The Parents Network >
Advice about Breastfeeding >
Throughout my entire nursing experience one breast has always
produced twice as much as the other. I am now weaning my 7
month old son and the breast that does not produce as much has
completely shut down. The other is quite large compared to
this, and it makes for a very uncomfortable situation. Has
anyone ever had this problem? Will they eventually go back to
the same size, and how long will that take? I am now expressing
to relieve, not to empty. Lastly, I have noticed that the one
that has shut down is now smaller than before I was preganant.
Is that normal too? Thanks.
I had the same problem. Once I started solid foods I noticed a
huge difference in breast size (left much larger than right) and
production. It kept up until weaning at about 13 months. Then,
both breasts got small again (only slightly larger than before
pregnancy) and a bit droopier, unfortunately. But, they now
(about 2 months later) seem to be exactly the same size. I've
heard and read that this happens a lot.
I can only answer the last part of the post -- yes, it's normal
for some women to have smaller breasts after weaning, and as far
as my experience goes, it is a permanent change. My doctor said
that my body figured out how much breast tissue I need to
support a nursing baby (not much, evidently, despite the fact
that both my kids were extra big), and that's what I am left
with. Took me a while to accept the grim truth that I have the
same cup size now I had in 8th grade, but oh well. You probably
won't stay lopsided, but I didn't have that particular
experience. Don't fret; it'll be okay
I had the same problem as you. DONT worry your breasts
will go back to their normal size once you have weaned
Most of you are laughing right now, but I DO have a serious
question if you'll read on...
My right breast has always been a bit larger than my left,
though the difference, I think, is visible only to my husband
and myself. While I was breastfeeding my first child, however,
the problem steadily worsened. After about six months I also
noticed a difference in the milk supply. In a typical pumping
session (which I did fewer than ten times per week) I would
easily get 4+ ounces from the right side and only 2 from the
Around this time, I first introduced solid foods to the baby's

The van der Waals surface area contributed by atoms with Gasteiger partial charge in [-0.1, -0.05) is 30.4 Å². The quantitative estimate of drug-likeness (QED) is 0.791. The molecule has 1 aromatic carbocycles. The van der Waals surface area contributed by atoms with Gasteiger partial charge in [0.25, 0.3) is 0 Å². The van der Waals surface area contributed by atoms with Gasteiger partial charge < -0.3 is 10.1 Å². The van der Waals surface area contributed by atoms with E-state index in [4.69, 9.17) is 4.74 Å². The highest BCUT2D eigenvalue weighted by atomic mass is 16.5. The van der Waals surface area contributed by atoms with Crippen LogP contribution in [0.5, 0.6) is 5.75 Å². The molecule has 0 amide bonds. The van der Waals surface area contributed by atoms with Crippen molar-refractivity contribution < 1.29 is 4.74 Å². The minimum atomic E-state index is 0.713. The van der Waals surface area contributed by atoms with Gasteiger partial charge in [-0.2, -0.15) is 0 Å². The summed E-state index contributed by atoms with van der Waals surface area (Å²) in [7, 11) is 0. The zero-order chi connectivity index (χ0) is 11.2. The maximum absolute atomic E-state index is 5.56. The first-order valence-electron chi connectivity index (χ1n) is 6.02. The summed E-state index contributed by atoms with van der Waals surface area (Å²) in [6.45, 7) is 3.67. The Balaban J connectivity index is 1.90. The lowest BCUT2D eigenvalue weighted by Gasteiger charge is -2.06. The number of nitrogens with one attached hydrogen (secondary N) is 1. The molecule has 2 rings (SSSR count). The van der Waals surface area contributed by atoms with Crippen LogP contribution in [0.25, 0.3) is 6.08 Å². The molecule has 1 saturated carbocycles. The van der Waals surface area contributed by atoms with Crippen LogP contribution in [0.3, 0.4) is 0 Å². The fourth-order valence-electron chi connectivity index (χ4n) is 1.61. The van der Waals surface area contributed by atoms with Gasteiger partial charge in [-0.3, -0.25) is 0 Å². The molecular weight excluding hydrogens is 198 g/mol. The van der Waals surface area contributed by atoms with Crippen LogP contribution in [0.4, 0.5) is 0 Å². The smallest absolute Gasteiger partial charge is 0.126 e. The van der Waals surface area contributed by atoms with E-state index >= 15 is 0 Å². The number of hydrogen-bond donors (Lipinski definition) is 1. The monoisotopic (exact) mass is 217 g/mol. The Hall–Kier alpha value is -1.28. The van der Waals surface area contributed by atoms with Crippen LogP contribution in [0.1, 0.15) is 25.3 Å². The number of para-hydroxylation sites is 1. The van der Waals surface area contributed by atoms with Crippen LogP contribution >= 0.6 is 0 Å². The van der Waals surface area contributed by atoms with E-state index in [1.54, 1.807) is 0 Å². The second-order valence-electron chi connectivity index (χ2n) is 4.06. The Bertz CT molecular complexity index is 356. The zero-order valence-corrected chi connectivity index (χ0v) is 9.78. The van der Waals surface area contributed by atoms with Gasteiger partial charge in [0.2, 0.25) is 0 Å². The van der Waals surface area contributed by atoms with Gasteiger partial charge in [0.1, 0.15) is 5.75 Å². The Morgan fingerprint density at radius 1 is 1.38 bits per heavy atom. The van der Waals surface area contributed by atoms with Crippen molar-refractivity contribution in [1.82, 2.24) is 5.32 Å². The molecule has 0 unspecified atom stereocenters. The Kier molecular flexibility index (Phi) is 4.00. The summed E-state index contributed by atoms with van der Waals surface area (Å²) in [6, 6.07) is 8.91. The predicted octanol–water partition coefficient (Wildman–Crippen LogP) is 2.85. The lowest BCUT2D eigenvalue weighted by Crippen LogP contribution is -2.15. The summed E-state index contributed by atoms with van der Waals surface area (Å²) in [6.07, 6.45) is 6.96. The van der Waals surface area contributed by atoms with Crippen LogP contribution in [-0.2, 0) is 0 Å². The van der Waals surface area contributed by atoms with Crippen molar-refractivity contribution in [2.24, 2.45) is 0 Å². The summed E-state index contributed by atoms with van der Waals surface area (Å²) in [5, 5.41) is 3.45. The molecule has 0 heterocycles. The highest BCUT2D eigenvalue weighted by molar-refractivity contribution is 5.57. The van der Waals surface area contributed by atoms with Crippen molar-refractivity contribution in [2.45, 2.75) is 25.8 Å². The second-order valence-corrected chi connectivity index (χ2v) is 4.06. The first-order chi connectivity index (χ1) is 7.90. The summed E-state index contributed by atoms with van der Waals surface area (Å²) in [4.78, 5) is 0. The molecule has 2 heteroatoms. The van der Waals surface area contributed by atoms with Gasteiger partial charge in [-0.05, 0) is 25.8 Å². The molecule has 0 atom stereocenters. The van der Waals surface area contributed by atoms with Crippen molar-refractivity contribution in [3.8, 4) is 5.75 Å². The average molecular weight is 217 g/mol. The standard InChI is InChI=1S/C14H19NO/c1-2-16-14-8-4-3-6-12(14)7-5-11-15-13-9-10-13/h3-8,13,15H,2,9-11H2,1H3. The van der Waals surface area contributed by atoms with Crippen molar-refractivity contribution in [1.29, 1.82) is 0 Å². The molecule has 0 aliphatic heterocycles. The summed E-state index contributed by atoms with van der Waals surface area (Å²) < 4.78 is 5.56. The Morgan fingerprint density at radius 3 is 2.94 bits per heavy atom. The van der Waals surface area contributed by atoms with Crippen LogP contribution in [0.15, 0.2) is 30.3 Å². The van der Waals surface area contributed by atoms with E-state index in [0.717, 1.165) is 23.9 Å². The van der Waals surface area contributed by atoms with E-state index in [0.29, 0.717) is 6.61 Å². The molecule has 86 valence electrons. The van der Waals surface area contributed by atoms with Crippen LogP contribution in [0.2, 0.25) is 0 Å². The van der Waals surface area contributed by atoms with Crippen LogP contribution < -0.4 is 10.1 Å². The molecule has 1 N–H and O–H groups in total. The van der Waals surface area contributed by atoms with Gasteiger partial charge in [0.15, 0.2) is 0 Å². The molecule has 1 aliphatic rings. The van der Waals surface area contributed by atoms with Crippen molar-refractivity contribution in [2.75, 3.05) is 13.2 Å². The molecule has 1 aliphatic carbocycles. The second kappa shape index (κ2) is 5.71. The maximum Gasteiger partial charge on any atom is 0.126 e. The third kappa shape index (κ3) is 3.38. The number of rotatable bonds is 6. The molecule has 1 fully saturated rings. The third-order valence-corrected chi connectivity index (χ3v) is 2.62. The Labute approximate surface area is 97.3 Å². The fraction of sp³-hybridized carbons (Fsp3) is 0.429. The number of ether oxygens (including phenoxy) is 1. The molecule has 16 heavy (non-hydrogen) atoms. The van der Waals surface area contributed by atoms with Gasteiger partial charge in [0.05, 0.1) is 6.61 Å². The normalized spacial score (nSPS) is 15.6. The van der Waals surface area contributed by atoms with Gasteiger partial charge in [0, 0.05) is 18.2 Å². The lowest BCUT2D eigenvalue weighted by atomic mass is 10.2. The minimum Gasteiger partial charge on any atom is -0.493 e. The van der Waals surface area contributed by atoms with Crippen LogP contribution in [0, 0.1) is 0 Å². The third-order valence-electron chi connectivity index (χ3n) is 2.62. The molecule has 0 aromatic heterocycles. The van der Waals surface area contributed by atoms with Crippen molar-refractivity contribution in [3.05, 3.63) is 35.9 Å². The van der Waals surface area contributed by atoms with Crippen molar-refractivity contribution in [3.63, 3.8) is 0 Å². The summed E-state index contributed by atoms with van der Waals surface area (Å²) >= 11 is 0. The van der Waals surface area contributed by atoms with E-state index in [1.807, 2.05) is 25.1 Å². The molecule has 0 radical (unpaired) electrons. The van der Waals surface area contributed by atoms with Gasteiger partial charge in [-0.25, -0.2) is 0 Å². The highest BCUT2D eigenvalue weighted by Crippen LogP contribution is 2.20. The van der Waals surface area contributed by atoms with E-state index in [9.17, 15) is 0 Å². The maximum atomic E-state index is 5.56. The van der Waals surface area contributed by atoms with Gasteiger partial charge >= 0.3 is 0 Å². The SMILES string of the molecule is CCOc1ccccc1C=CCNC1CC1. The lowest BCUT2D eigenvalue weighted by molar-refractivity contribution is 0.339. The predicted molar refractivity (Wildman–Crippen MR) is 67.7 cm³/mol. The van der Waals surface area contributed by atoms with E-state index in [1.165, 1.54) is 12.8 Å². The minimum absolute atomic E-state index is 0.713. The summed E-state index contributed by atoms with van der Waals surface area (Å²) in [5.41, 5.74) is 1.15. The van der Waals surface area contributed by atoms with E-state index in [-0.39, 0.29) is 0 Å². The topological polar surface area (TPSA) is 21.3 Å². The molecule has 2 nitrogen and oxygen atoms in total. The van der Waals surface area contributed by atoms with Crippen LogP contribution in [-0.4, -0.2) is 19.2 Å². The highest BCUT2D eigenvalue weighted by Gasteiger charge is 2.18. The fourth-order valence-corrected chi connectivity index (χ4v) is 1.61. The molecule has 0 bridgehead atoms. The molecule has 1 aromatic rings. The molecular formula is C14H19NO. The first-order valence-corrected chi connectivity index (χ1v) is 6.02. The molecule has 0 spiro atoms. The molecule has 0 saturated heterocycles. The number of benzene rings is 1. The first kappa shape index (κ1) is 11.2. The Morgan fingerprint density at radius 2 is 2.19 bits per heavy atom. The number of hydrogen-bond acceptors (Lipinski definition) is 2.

diet, and though I continued nursing for nearly another year, I
often worried that he was not getting enough of his calories
from breast milk between 6 and 12 months -- he loved to eat, and
showed less and less interest in nursing.
Now, with a newborn, I'm noticing the size difference again.
I've only pumped a few times, just to get the baby accustomed to
occasional bottles for my future convenience, and sometimes I
get equal amounts. But sometimes, as before, the left side
yields only half as much milk. I've also noticed that my baby
sucks less vigorously on that side during afternoon feedings
(nights and mornings seem fine).
Obviously, I'm bothered by the cosmetic issue here, but I'm also
concerned that the problem led my first child to wean himself to
solid foods too rapdily. Milk production is supposed to be a
supply-demand process, I know, but I can't help worrying that my
body was getting it wrong! Am I way off-base? This time around
I've been starting every feeding on the left (low-producing)
side in hopes that my very hungry baby will stimulate better
production, but so far I see no improvement. Should I stick
with this experiment, or might it cause other problems? It may
also be relevant that I took Micronor while breastfeeding the
first time. And what about the fact that I'm right-handed? I'm
open to all theories and advice!
Still hoping the problem's not obvious...
I have exactly the same bust as you. The difference has become
more pronounced after breastfeeding my 2 children. My right
breast fills my bra, while my left one leaves the material a
little baggy. My right breast has much more breast tissue, and
more lactating ducts, than my left. It fills up more that the
left one, and always has more fore milk. The left one has more
hind milk and sometimes my 22-month old seems to really enjoy
the richer milk from it. Other times she seems to want the
higher volume from the right. I also could pump twice the amount
from the right than I could the left. Lot's of women have
lopsided breasts. The only draw back for me is that I have never
been a big milk-producer. I breastfed more frequently in order
to keep my babies full when they were little. I gave up pumping